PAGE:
“And in a change to the scheduled programme…”
Will Franken had already caused one of the talking points of the comedy programme at this year’s Fringe by coming out as transgender weeks before the start, way after brochures had gone to print with him billed as “Will”. Now performing as Sarah Franken, it’s a shame, but an obvious necessity, that she has to waste time at the beginning explaining the scenario, because it just delays some excellent character comedy.
Islamic terrorists are a repeated theme for Franken. She segues neatly from an explanation of her transgender status to an Isis hideout, where two fighters are discussing “challenging” Fringe shows only to be interrupted by an overbearing sports coach urging them to get out there and destroy the West. We get a Scottish news anchor interviewing Anjem Choudary about rape and genital mutilation, and most brilliantly of all, an Isis air stewardess preparing for a suicide bombing while explaining safety procedure.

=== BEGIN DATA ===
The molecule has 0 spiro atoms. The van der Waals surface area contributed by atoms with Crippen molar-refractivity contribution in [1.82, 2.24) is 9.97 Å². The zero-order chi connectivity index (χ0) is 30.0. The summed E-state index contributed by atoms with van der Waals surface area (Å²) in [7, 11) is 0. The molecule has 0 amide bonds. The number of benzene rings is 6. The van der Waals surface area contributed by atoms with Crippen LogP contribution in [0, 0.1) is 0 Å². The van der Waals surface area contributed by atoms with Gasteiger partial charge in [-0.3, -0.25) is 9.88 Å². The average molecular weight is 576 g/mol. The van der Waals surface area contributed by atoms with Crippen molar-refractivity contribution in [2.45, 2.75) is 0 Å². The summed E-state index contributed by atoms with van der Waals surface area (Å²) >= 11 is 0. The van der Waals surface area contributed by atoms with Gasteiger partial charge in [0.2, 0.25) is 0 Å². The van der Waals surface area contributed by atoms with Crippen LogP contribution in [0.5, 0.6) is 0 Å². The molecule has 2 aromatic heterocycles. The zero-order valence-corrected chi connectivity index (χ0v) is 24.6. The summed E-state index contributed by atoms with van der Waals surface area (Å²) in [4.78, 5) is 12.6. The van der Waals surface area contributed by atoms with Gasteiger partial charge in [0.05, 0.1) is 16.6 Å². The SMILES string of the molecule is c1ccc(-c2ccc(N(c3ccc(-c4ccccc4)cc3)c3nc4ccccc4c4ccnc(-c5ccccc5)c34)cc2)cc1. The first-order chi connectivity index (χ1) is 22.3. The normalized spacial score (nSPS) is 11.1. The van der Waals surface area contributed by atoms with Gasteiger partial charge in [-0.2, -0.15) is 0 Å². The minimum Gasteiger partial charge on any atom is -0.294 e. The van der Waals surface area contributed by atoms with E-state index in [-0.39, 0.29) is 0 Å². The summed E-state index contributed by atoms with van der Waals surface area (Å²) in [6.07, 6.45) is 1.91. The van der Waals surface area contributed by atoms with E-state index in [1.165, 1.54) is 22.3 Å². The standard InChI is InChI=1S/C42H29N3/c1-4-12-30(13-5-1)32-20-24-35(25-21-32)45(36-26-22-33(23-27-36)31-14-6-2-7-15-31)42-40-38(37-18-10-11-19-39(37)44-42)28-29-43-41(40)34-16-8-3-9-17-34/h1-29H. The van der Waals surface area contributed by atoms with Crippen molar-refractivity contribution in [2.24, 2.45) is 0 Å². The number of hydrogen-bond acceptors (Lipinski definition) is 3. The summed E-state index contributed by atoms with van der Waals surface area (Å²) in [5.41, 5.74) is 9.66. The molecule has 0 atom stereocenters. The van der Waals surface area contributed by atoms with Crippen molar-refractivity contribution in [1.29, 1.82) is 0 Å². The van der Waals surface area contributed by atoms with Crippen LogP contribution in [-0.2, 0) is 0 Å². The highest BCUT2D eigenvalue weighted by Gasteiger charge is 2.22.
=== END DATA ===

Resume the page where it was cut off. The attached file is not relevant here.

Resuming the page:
Being transgender allows Franken a lot of comedic freedom. She’s possibly the only Fringe comic who can “go there” parodying a conference for feminists without getting called on it. There’s also a lot of gender-related stuff, which is better for ostensibly coming from the heart, rather than purely for shock and provocation value. She also has a range of uptight, middle Englanders at her disposal, almost Alan Bennett-like in their characterisation. They’re brilliantly acted.
The sudden transgender angle could be a distraction, could be a turn-off or could be a selling point, and given that this is more sparsely-attended than it ought to be, it’s a worry that for some maybe it’s the second. Regardless, it’s damn good comedy.